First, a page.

Stack Overflow is a community of 4.7 million programmers, just like you, helping each other.

Join them; it only takes a minute:

Sign up
Join the Stack Overflow community to:
  1. Ask programming questions
  2. Answer and help your peers
  3. Get recognized for your expertise

So, phone numbers are always ltr (left to right).

Working on a multilingual website I need to insert a phone number (with a '+' prefix and numbers separated by '-') inside a text paragraph that has direction rtl (for relevant languages of course)

So I have something like this:

.ltr #test {direction:ltr}
.rtl #test {direction:rtl}
#phone {direction:ltr}

<p id="text">Please call to <span id="phone">+44-123-321</span> for some help</p>

Of course this is not working because 'direction' only works for block elements and 'span' is an inline element. I need the phone number to be inside the paragraph so I can't change 'span' to 'display:inline'

I'm being clear?

How to make it work?

share|improve this question
1  
RTL algorithms normally take numbers into account, so you don't need to do anything for numbers to be rendered correctly, regardless of LTR or RTL of the container. Are you actually seeing this issue or simply trying to preempt? – Oded Dec 1 '10 at 15:04
2  
@Oded: I'm seeing it. I think because of the '+' and '-' between numbers its just confusing the algorithm... – Jonathan Dec 1 '10 at 15:05
up vote 9 down vote accepted

You can use a unicode directionality marker character just before the + sign to give the algorithm the hint it needs.

These are:

LTR: 0x200E
RTL: 0x200F

So:

<p id="text">Please call to <span id="phone">0#x200F;+44-123-321</span> for some help</p>

See this SO answer for more details.

share|improve this answer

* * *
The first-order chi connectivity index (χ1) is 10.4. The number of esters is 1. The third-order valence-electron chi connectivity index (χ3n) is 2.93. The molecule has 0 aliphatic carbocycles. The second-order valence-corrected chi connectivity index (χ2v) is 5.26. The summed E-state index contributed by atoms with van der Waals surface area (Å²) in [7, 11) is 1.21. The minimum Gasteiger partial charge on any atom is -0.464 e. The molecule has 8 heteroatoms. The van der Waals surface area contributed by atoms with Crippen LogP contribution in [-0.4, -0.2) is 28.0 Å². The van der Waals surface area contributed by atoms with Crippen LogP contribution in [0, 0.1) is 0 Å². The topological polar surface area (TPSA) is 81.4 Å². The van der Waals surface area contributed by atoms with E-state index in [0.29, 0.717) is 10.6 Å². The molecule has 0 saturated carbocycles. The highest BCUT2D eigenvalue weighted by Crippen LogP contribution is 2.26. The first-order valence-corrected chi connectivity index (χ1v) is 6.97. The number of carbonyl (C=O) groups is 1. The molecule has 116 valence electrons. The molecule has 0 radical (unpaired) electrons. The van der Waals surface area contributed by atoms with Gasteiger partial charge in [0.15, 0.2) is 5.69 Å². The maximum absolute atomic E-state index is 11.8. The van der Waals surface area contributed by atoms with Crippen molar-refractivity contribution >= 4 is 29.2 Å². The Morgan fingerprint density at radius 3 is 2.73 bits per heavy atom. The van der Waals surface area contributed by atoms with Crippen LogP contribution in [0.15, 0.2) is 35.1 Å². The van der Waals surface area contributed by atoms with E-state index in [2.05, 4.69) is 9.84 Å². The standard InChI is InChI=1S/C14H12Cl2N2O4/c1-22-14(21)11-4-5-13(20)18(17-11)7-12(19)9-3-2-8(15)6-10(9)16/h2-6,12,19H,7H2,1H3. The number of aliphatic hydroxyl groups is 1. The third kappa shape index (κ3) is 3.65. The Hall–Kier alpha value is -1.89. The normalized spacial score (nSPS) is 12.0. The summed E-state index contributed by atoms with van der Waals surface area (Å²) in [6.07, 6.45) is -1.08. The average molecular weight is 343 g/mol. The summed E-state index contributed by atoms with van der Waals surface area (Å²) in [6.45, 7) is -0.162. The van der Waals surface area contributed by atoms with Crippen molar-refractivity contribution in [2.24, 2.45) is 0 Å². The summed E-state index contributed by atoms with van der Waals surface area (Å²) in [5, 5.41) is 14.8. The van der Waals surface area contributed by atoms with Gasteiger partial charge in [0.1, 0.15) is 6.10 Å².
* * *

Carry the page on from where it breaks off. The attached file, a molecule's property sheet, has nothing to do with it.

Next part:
5  
I tested this and can confirm it to work, however in HTML notation it will be &#x200E; and &#x200F;. – nikc.org Dec 1 '10 at 20:03
    
@nikc - Well spotted. Updated HTML. – Oded Dec 1 '10 at 22:00

Try adding #phone {direction:ltr; display:inline-block}

share|improve this answer
1  
This actually seems the most correct "style" oriented answer – tutuDajuju Dec 1 '13 at 13:10
    
Because HTML UAs can turn off CSS styling, we recommend HTML authors to use the HTML dir attribute and <bdo> element to ensure correct bidirectional layout in the absence of a style sheet. Authors should not use direction in HTML documents. Source: w3.org/TR/css-writing-modes-3/#direction – Dan Apr 22 at 16:29

Another option could be to use dir='ltr' attribute, in your inline element:

<p id="text">Please call to <span dir='ltr'>+44-123-321</span> for some help</p>

Please note that including &#x200E; in your HTML is as bad as using dir='ltr' attribute.

share|improve this answer
    
IMHO this is the most beautiful solution. – fguillen Sep 25 '15 at 9:28

Your Answer

 
discard

By posting your answer, you agree to the privacy policy and terms of service.

Not the answer you're looking for? Browse other questions tagged or ask your own question.